Implicit in moral rules is what is immoral For example, if according to a religion it is said that eating turkey meat with dairy products is prohibited, the moral thing is not to mix these foods, while the immoral thing is to do so.

The amoral, on the other hand, does not belong to the domain of morality, and that is why there is nothing in the latter that tells us what is amoral. A living being can avoid eating turkey meat along with dairy products due to the demands of its biology, without following moral rules.

Foundation of Principles

  • Moral: Moral behavior is guided by a set of ethical principles, values, or beliefs that govern one’s actions and decisions. Individuals who exhibit moral behavior adhere to a code of conduct rooted in concepts such as justice, fairness, compassion, and integrity. Their actions are guided by a sense of duty or obligation to uphold moral standards and promote the well-being of others.
  • Immoral: In contrast, immoral behavior involves a conscious disregard or violation of ethical principles, often driven by selfishness, greed, or malevolence. Individuals who engage in immoral behavior knowingly transgress moral norms and may prioritize their own interests or desires at the expense of others’ rights or well-being.
  • Amoral: Amoral behavior, by definition, lacks a moral framework or ethical considerations. Individuals who exhibit amoral behavior may act in ways that are neither morally right nor wrong, as they operate outside the realm of ethical judgment. Their actions are driven by practical considerations, self-interest, or indifference to moral concerns, rather than adherence to moral principles.

Ethical Evaluation

  • Moral: Moral behavior is typically regarded as virtuous and commendable, reflecting a commitment to ethical principles and the common good. Individuals who consistently demonstrate moral behavior are often praised for their integrity, altruism, and ethical leadership, earning respect and admiration from others.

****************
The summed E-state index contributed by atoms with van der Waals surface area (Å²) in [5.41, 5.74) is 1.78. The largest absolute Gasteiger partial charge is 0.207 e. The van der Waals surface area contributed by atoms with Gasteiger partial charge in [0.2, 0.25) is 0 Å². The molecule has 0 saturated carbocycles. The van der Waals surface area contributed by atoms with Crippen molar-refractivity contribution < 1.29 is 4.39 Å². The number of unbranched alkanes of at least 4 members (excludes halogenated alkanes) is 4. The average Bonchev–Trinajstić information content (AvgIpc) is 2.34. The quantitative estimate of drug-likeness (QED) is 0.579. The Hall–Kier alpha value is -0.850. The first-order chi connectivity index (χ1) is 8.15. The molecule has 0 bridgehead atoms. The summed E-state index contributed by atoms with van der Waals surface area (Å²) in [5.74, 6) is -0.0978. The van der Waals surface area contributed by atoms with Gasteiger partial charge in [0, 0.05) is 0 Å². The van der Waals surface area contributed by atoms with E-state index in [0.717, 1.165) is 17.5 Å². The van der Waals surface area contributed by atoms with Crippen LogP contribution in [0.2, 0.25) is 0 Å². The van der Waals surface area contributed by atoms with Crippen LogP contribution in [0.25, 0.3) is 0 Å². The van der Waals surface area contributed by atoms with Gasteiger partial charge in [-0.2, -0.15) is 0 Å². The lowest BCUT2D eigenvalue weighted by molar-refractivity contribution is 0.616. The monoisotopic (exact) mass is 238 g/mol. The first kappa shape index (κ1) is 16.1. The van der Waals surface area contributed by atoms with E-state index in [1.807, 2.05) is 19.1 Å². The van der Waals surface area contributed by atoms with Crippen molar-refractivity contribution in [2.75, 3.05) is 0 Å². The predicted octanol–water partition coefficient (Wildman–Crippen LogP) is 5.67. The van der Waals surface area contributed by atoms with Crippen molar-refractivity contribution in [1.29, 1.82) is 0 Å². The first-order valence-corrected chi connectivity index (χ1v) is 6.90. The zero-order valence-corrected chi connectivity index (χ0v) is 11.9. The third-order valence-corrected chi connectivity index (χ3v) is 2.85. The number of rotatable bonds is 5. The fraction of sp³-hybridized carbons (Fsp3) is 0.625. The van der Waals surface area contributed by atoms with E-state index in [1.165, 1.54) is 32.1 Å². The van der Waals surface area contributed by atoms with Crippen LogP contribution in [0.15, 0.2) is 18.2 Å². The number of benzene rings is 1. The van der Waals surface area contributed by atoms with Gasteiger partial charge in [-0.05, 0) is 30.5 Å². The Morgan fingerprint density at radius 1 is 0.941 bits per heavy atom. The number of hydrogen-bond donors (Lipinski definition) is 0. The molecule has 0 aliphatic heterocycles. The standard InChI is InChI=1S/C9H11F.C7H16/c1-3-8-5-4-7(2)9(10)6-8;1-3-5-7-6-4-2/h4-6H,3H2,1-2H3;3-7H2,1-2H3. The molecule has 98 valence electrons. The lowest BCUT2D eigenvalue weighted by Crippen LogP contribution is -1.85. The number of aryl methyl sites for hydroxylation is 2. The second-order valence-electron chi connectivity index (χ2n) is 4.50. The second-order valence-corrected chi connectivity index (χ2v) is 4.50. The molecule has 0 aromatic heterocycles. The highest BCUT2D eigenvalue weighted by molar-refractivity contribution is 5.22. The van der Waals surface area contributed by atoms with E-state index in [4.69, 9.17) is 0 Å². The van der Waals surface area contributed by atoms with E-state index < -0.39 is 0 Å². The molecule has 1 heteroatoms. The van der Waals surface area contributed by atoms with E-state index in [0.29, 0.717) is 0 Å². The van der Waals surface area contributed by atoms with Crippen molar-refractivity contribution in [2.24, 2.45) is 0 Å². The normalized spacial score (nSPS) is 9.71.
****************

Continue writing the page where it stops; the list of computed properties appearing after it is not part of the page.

• Immoral: Immoral behavior, on the other hand, is condemned and censured for its disregard of moral norms and ethical standards. Individuals who engage in immoral behavior may face social stigma, criticism, or legal consequences for their actions, as their conduct is deemed harmful, unethical, or reprehensible.
  • Amoral: Amoral behavior, while morally neutral, may elicit varying responses depending on the context and consequences of actions. While some may view amoral behavior as pragmatic or rational in certain situations, others may perceive it as ethically dubious or lacking in moral integrity.
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Intent vs. Outcome

  • Moral: Moral behavior is characterized by a sincere intent to adhere to ethical principles and promote positive outcomes for oneself and others. Individuals who exhibit moral behavior strive to align their actions with their values and beliefs, intending to uphold moral standards and contribute to the greater good.
  • Immoral: In contrast, immoral behavior often involves a deliberate intent to disregard or subvert moral norms, regardless of the consequences for oneself or others. Individuals who engage in immoral behavior may prioritize their own interests or desires over ethical considerations, knowingly causing harm or injustice.
  • Amoral: Amoral behavior may stem from a lack of consideration for ethical principles rather than a deliberate intent to cause harm or benefit oneself. While the outcomes of amoral behavior may vary, the absence of moral intent distinguishes it from both moral and immoral behavior.

Ethical Responsibility

  • Moral: Individuals who exhibit moral behavior recognize their ethical responsibilities towards others and strive to act in accordance with moral principles, even in the face of challenges or temptations. They demonstrate accountability for their actions and seek to make ethical choices that uphold integrity and respect for others.
  • Immoral: Those who engage in immoral behavior may shirk or evade ethical responsibilities, prioritizing their own interests or desires above moral considerations. Their actions may harm or exploit others, reflecting a lack of ethical accountability and regard for the well-being of others.
  • Amoral: While individuals who exhibit amoral behavior may not actively seek to fulfill ethical responsibilities, they are not necessarily exempt from ethical accountability. Depending on the consequences of their actions, they may still be held accountable for any harm or injustice caused, albeit without the moral intent typical of immoral behavior.

The distinctions between moral, immoral, and amoral behavior lie in their underlying principles, ethical evaluation, intent vs. outcome, and ethical responsibility. While moral behavior reflects adherence to ethical principles and a commitment to the common good, immoral behavior involves conscious disregard or violation of moral norms. Amoral behavior, by contrast, operates outside the realm of moral judgment, lacking a moral framework or ethical considerations.